Alexei Panshin's The Abyss of Wonder



    Having now gotten an up-to-date file of PITFCS, I see that the arguments are exploding in four cardinal directions.  It's tempting to join all of them, but there are limits even to my logorrhea.  Accordingly, the sermon for this day, drawing its main texts from Messrs. Leman, Davidson, McConnell, McLaughlin, and Vonnegut, will be on Conformism In Science Fiction.  . . .

    . . . Bob Heinlein suggests a few obvious theses, such as (a) the universe wasn't designed for our comfort, and we might consider re-adapting our culture to that fact; (b) the old-fashioned concept of duty may be one good instance of such adaptation, and ought to be revived; (c) murderers, parasites, and other sons-of-bitches don't have quite as many rights as the less offensive citizen.  This he embodies in an admittedly rather preachy novel.

    So what happens?  Dean McLaughlin, who dislikes these opinions, can tolerate them in Citizen of the Galaxy but not in Starship Troopers, because the latter "is a long, strident harangue," i.e., the theses are less smoothly presented (which is true, but why get so indignant about a purely literary flaw?).  Furthermore, Troopers "contains sanctions which persuade the individual to accept these duties for reasons other than nobility . . . pictures a well-designed system of training camp brainwashing, and postulates a system instituted at a time when there was no need to have such a system."  Therefore Heinlein is a dirty fascistic etc.

    Read the book, Dean.  In the background history, the system evolved out of contemporary conditions; it simply happened to be there when it was needed.  Of course it contained sanctions.  Show me the society, anywhere and anywhen, which doesn't.  As for brainwashing -- as Campbell said in answer to one of those anguished protests, "I always understood that the essence of brainwashing is to force the victim to have one, and only one viewpoint, denying him all other possible viewpoints."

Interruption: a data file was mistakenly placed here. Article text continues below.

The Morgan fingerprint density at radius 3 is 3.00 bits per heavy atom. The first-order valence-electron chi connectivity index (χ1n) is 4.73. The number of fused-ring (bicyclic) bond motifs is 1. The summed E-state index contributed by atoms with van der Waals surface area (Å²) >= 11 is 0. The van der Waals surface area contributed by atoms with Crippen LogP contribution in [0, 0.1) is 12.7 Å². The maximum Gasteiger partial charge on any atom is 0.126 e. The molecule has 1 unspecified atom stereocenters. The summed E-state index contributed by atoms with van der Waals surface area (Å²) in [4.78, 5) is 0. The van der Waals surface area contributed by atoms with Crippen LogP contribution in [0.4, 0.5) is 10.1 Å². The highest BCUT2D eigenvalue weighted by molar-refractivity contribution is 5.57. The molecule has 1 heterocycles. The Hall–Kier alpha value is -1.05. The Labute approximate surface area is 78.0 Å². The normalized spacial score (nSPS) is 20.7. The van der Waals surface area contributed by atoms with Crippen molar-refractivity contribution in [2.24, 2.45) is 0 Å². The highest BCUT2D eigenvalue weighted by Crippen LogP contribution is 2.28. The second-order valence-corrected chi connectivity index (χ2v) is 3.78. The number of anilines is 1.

Which, Ted, sounds exactly like your horror at the thought that adolescents might read Troopers.  Why shouldn't they, for God's sake?  How can anyone learn to think without something to exercise his brain on?  What's wrong with advocating that war is noble, beautiful, and necessary?  I agree wholeheartedly, any such view is pure horse apples.  But I will not go along with the "liberal" contention that no one has a right to advocate the eating of horse apples.  In fact, the reason I stopped being a liberal is that it stopped making sense to me that all Communists were free to advocate what they wished but no fascists should be allowed to; that it was good to resist Hitler but bad to resist the Chinese; that all ethnic groups must be regarded and treated as identical, except the Germans, whom it is O. K. to consider as naturally a bit evil; that anybody in business is an Organization Man but nobody in government or a labor union is; etc., etc., etc.  Not that I'm about to vote Republican.  I don't like government by soothing syrup any better than you do.  I just hate to see science fiction, which pretends to be The Thinking Man's Literature, fall into the same trap.

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Originally published in The Proceedings of the Institute for Twenty-First Century Studies #136, June 1960.

Graphics by Kelly